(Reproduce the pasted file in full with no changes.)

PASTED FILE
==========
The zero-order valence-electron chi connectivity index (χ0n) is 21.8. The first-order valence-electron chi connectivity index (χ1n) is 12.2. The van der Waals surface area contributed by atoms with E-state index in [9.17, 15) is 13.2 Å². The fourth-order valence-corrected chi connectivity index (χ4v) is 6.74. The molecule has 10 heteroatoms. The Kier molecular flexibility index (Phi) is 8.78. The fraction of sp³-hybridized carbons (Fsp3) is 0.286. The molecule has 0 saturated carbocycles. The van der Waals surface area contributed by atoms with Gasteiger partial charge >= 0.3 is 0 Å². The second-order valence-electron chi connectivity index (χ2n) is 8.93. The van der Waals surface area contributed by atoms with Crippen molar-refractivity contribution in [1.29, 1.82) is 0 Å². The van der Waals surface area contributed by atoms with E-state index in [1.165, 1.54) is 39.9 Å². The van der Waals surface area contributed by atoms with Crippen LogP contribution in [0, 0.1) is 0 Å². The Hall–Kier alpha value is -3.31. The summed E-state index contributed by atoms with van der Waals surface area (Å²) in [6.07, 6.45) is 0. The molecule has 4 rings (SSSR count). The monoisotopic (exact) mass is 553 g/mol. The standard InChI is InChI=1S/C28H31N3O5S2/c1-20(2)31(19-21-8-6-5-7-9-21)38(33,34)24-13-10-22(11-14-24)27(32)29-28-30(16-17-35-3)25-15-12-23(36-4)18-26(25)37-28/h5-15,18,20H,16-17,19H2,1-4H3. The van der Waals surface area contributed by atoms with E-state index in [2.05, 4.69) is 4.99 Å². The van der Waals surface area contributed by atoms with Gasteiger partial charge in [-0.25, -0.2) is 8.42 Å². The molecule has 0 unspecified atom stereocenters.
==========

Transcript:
The zero-order valence-electron chi connectivity index (χ0n) is 21.8. The first-order valence-electron chi connectivity index (χ1n) is 12.2. The van der Waals surface area contributed by atoms with E-state index in [9.17, 15) is 13.2 Å². The fourth-order valence-corrected chi connectivity index (χ4v) is 6.74. The molecule has 10 heteroatoms. The Kier molecular flexibility index (Phi) is 8.78. The fraction of sp³-hybridized carbons (Fsp3) is 0.286. The molecule has 0 saturated carbocycles. The van der Waals surface area contributed by atoms with Gasteiger partial charge >= 0.3 is 0 Å². The second-order valence-electron chi connectivity index (χ2n) is 8.93. The van der Waals surface area contributed by atoms with Crippen molar-refractivity contribution in [1.29, 1.82) is 0 Å². The van der Waals surface area contributed by atoms with E-state index in [1.165, 1.54) is 39.9 Å². The van der Waals surface area contributed by atoms with Crippen LogP contribution in [0, 0.1) is 0 Å². The Hall–Kier alpha value is -3.31. The summed E-state index contributed by atoms with van der Waals surface area (Å²) in [6.07, 6.45) is 0. The molecule has 4 rings (SSSR count). The monoisotopic (exact) mass is 553 g/mol. The standard InChI is InChI=1S/C28H31N3O5S2/c1-20(2)31(19-21-8-6-5-7-9-21)38(33,34)24-13-10-22(11-14-24)27(32)29-28-30(16-17-35-3)25-15-12-23(36-4)18-26(25)37-28/h5-15,18,20H,16-17,19H2,1-4H3. The van der Waals surface area contributed by atoms with E-state index in [2.05, 4.69) is 4.99 Å². The van der Waals surface area contributed by atoms with Gasteiger partial charge in [-0.25, -0.2) is 8.42 Å². The molecule has 0 unspecified atom stereocenters.